Just about four weeks ago (October 17-20) 30,000 mayors, government ministers, policymakers and urbanists from 193 member states gathered at Habitat III in Quito, Ecuador to put the final touches on and approve the New Urban Agenda. As its name suggests, Habitat III was the third UN Conference on Housing and Sustainable Urban Development – an event that takes place every 20 years. The first Habitat took place in Vancouver Canada in 1976 and the second in Istanbul in 1996.
The Habitat conferences were conceived in response to the dramatic challenges faced by cities around the globe to provide adequate basic services to the millions of people pouring into their jurisdictions during this era of accelerated urbanization. Although the draft outcomes of these conferences are not legally binding, they provide a hotly debated set of guidelines and priorities for governmental bodies and NGOs for the coming two decades. Between conferences the UN Commission on Human Settlements that was established at Habitat I (and reorganized in 2002 as the Human Settlements Programme, or UN-Habitat), works to create synergies and establish programs that will facilitate implementation of the guidelines.
Infrastructure and water: integral components of the Habitat III agenda
One of the key topics at Habitat III was infrastructure. About 60% of the area predicted to turn urban by 2030 is currently undeveloped and will require a staggering $57 trillion in global investment in infrastructure for existing and future communities. Among the infrastructure needs to be met are safe drinking water and effective waste management that will be resilient to growing water scarcity as well as to the drought and flooding scenarios associated with climate change.
It is not surprising, therefore, that safe and affordable drinking water was one of the key issues included in the vision statement of the New Urban Agenda adopted in Quito: “We envisage cities and human settlements that: (a) Fulfil their social function…with a view to progressively achieving the full realization of the right to adequate housing as a component of the right to an adequate standard of living, without discrimination, universal access to safe and affordable drinking water and sanitation, as well as equal access for all to public goods and quality services in areas such as food security and nutrition, health, education, infrastructure, mobility and transportation, energy, air quality and livelihoods;…” (our emphasis)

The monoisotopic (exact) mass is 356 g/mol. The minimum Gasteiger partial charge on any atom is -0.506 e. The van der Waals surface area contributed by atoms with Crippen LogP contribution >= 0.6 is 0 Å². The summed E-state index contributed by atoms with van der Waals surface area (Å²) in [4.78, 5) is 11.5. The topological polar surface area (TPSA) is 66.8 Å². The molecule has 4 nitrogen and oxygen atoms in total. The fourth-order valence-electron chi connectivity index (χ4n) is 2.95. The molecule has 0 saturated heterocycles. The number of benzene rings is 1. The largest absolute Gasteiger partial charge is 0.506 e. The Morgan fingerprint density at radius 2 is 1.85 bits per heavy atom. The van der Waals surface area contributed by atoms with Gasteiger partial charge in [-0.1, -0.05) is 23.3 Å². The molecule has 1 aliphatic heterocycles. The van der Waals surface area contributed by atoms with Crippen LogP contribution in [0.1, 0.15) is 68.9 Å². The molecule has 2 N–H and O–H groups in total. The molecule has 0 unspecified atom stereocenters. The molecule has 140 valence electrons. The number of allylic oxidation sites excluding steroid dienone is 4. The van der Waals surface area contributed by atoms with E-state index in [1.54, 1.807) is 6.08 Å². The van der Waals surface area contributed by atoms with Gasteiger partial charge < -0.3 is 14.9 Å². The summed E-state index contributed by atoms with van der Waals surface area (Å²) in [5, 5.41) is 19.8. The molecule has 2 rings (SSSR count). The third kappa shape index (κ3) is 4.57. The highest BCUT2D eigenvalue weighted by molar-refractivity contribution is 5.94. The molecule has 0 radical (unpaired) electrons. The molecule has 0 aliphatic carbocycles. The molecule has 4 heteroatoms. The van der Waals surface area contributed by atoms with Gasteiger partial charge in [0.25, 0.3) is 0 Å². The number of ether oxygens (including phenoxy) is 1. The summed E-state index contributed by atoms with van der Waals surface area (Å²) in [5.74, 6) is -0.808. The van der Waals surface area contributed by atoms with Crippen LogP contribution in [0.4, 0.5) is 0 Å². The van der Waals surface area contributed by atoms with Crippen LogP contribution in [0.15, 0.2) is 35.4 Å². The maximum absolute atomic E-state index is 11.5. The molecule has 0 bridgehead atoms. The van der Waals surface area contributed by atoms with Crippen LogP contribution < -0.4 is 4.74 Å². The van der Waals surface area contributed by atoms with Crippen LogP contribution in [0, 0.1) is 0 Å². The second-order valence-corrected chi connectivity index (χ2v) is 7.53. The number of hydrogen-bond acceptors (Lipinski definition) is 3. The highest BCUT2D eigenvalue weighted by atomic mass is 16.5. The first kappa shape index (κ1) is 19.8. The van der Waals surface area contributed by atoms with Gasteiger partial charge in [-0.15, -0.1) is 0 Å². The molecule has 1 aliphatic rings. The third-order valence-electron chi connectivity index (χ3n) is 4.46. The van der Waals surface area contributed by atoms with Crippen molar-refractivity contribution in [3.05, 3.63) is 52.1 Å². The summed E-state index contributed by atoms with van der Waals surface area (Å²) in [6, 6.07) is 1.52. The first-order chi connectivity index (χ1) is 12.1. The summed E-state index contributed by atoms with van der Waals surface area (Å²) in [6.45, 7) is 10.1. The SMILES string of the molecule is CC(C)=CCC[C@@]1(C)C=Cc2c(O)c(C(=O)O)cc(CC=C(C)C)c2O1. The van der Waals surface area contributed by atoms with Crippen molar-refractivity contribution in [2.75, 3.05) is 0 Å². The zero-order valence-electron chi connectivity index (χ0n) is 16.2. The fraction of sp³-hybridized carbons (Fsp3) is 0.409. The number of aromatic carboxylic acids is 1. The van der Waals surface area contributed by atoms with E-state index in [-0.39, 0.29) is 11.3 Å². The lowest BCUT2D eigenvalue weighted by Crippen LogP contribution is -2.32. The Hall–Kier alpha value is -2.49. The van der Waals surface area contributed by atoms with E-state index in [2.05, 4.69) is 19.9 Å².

The body of the document then goes on to make specific commitments to promote the conservation and sustainable use of water; to minimize water losses; and to develop and equip public water utilities that can provide universal and equitable access to drinking water.
No sustainable cities without smart water management
Water is an integral component of the urban landscape. For cities to provide their residents with a sustainable and dignified quality of life, they must carefully nurture the water resources under their stewardship. In a networking session at Habitat III that was dedicated to rethinking water management in cities (“Beyond Basic Services”), the organizers wrote: “Depending on how it is managed in cities, water can be a threat or a salvation, an eyesore or an asset, unwanted waste or a valuable resource, a transmitter of sickness or a source of good health.”
In this spirit, Arad will be participating in Pollutec 2016 being held in Lyon, France on November 27-December 2, where one of the key themes is the sustainable city. We look forward to showing how our cutting-edge smart water meters and management solutions have been helping cities around the globe achieve their sustainability goals. Come visit us at Hall 5, Alley F, Booth 168.
 John Metcalfe and Linda Poon, Everything You Need to Know About the Momentous Habitat III, The Atlantic CityLab, Oct 15, 2016
 Draft outcome document of the United Nations Conference on Housing and Sustainable Urban Development (Habitat III), September 29, 2016
 Habitat III: Beyond Basic Services: Rethinking the values, functions, and management of waters in our cities, October 6, 2016